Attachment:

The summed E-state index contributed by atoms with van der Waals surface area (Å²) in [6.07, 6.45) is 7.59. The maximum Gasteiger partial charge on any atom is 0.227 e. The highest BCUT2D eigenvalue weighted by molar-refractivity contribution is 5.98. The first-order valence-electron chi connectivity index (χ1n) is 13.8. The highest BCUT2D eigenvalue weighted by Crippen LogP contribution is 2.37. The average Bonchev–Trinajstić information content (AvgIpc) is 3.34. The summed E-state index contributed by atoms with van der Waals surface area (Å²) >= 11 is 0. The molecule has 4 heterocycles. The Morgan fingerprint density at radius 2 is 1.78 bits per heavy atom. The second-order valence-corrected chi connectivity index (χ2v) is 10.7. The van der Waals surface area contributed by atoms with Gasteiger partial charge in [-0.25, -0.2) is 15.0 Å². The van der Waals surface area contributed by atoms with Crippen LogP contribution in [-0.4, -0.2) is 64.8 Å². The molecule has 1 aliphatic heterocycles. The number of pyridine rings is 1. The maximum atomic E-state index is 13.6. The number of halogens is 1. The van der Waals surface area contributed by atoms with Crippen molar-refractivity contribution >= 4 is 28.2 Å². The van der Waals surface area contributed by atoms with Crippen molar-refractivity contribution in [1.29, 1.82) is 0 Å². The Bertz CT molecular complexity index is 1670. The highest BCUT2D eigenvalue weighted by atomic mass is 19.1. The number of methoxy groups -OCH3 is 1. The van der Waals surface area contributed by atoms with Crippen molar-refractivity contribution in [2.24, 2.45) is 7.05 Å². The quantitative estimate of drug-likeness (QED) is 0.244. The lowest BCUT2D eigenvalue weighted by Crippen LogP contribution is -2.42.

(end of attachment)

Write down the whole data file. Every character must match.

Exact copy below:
The summed E-state index contributed by atoms with van der Waals surface area (Å²) in [6.07, 6.45) is 7.59. The maximum Gasteiger partial charge on any atom is 0.227 e. The highest BCUT2D eigenvalue weighted by molar-refractivity contribution is 5.98. The first-order valence-electron chi connectivity index (χ1n) is 13.8. The highest BCUT2D eigenvalue weighted by Crippen LogP contribution is 2.37. The average Bonchev–Trinajstić information content (AvgIpc) is 3.34. The summed E-state index contributed by atoms with van der Waals surface area (Å²) >= 11 is 0. The molecule has 4 heterocycles. The Morgan fingerprint density at radius 2 is 1.78 bits per heavy atom. The second-order valence-corrected chi connectivity index (χ2v) is 10.7. The van der Waals surface area contributed by atoms with Gasteiger partial charge in [-0.25, -0.2) is 15.0 Å². The van der Waals surface area contributed by atoms with Crippen LogP contribution in [-0.4, -0.2) is 64.8 Å². The molecule has 1 aliphatic heterocycles. The number of pyridine rings is 1. The maximum atomic E-state index is 13.6. The number of halogens is 1. The van der Waals surface area contributed by atoms with Crippen molar-refractivity contribution >= 4 is 28.2 Å². The van der Waals surface area contributed by atoms with Crippen molar-refractivity contribution in [1.29, 1.82) is 0 Å². The Bertz CT molecular complexity index is 1670. The highest BCUT2D eigenvalue weighted by atomic mass is 19.1. The number of methoxy groups -OCH3 is 1. The van der Waals surface area contributed by atoms with Crippen molar-refractivity contribution in [2.24, 2.45) is 7.05 Å². The quantitative estimate of drug-likeness (QED) is 0.244. The lowest BCUT2D eigenvalue weighted by Crippen LogP contribution is -2.42.